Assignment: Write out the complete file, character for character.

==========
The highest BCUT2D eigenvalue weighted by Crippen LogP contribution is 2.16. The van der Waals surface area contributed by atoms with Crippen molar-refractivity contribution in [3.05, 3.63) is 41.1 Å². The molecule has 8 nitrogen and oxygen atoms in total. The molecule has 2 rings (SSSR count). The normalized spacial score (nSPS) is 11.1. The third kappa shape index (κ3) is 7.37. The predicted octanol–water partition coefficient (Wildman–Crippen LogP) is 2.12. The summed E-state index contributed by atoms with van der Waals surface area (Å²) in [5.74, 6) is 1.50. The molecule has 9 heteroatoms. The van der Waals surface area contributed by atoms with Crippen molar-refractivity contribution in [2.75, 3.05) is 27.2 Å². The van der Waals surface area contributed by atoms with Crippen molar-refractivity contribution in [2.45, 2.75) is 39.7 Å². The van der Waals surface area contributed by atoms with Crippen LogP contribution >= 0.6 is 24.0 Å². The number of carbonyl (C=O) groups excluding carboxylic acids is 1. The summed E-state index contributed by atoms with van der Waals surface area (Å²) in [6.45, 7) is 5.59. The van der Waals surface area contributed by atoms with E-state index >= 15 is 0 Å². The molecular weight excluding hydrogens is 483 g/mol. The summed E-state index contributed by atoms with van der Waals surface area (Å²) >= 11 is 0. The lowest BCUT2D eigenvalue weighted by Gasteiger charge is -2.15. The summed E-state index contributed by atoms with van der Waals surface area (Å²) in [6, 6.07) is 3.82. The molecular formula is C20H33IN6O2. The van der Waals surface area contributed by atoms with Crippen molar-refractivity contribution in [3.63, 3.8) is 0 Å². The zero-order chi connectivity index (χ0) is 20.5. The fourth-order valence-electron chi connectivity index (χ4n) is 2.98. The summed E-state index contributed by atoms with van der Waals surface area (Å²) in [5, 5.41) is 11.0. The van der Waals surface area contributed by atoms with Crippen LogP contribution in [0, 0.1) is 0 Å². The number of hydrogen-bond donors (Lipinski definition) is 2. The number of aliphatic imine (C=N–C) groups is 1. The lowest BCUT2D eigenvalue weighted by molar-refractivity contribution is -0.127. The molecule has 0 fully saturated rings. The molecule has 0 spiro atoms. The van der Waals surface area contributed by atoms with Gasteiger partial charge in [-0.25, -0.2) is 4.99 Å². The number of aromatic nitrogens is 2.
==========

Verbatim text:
The highest BCUT2D eigenvalue weighted by Crippen LogP contribution is 2.16. The van der Waals surface area contributed by atoms with Crippen molar-refractivity contribution in [3.05, 3.63) is 41.1 Å². The molecule has 8 nitrogen and oxygen atoms in total. The molecule has 2 rings (SSSR count). The normalized spacial score (nSPS) is 11.1. The third kappa shape index (κ3) is 7.37. The predicted octanol–water partition coefficient (Wildman–Crippen LogP) is 2.12. The summed E-state index contributed by atoms with van der Waals surface area (Å²) in [5.74, 6) is 1.50. The molecule has 9 heteroatoms. The van der Waals surface area contributed by atoms with Crippen molar-refractivity contribution in [2.75, 3.05) is 27.2 Å². The van der Waals surface area contributed by atoms with Crippen molar-refractivity contribution in [2.45, 2.75) is 39.7 Å². The van der Waals surface area contributed by atoms with Crippen LogP contribution >= 0.6 is 24.0 Å². The number of carbonyl (C=O) groups excluding carboxylic acids is 1. The summed E-state index contributed by atoms with van der Waals surface area (Å²) in [6.45, 7) is 5.59. The van der Waals surface area contributed by atoms with E-state index >= 15 is 0 Å². The molecular weight excluding hydrogens is 483 g/mol. The summed E-state index contributed by atoms with van der Waals surface area (Å²) >= 11 is 0. The lowest BCUT2D eigenvalue weighted by Gasteiger charge is -2.15. The summed E-state index contributed by atoms with van der Waals surface area (Å²) in [6, 6.07) is 3.82. The molecular formula is C20H33IN6O2. The van der Waals surface area contributed by atoms with Crippen molar-refractivity contribution in [3.63, 3.8) is 0 Å². The zero-order chi connectivity index (χ0) is 20.5. The fourth-order valence-electron chi connectivity index (χ4n) is 2.98. The summed E-state index contributed by atoms with van der Waals surface area (Å²) in [5, 5.41) is 11.0. The van der Waals surface area contributed by atoms with Crippen LogP contribution in [0, 0.1) is 0 Å². The number of hydrogen-bond donors (Lipinski definition) is 2. The number of aliphatic imine (C=N–C) groups is 1. The lowest BCUT2D eigenvalue weighted by molar-refractivity contribution is -0.127. The molecule has 0 fully saturated rings. The molecule has 0 spiro atoms. The van der Waals surface area contributed by atoms with Gasteiger partial charge in [-0.25, -0.2) is 4.99 Å². The number of aromatic nitrogens is 2.